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ISRN Gastroenterology
Volume 2012 (2012), Article ID 826323, 4 pages
http://dx.doi.org/10.5402/2012/826323
Clinical Study

DNase1: No Association with Crohn's Disease in a New Zealand Population

1Discipline of Nutrition, Faculty of Medical and Health Sciences (FMHS), The University of Auckland, 85 Park Road, Grafton, 1142 Auckland, New Zealand
2Nutrigenomics New Zealand, New Zealand
3Department of Medicine, Faculty of Medical and Health Sciences (FMHS), The University of Auckland, 85 Park Road, Grafton, 1142 Auckland, New Zealand

Received 29 February 2012; Accepted 10 April 2012

Academic Editors: G. Barbaro, J. C. Hoffmann, L. Rodrigo, and I. Takeyoshi

Copyright © 2012 Angharad R. Morgan et al. This is an open access article distributed under the Creative Commons Attribution License, which permits unrestricted use, distribution, and reproduction in any medium, provided the original work is properly cited.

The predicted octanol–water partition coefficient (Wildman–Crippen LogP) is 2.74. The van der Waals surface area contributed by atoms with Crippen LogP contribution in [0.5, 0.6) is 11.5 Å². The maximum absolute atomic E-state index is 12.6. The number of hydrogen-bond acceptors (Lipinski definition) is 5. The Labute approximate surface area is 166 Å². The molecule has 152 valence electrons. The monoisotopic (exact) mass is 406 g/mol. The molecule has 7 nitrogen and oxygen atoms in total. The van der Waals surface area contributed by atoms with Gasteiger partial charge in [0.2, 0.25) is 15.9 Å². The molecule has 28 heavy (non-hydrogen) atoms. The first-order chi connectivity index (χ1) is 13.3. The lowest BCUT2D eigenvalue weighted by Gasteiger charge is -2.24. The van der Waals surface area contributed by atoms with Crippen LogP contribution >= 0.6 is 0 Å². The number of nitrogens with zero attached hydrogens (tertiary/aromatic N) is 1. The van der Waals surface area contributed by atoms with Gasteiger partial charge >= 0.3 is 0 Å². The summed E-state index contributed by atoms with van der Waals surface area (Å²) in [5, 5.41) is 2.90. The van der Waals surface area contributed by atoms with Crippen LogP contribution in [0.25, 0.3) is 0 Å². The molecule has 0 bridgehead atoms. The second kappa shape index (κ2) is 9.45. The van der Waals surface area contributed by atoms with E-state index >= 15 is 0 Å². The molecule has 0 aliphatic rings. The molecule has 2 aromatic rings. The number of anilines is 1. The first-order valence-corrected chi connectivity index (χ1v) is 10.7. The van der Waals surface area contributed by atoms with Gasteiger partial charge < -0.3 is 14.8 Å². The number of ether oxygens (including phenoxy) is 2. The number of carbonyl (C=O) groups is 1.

Abstract

DNase1 has been implicated in a number of immune disorders and is an excellent candidate gene for Crohn's disease (CD). We investigated whether DNase1 SNPs rs1053874 and rs8176938 were associated with CD in a well-characterized New Zealand dataset consisting of 447 cases and 716 controls. Furthermore, we measured serum DNase1 activity levels in a number of CD patients and controls. We did not find any evidence of association for either DNase1 genetic variation or DNase1 activity levels with CD. The lack of association indicates that DNase1 does not play a significant role in predisposing to CD in the New Zealand population.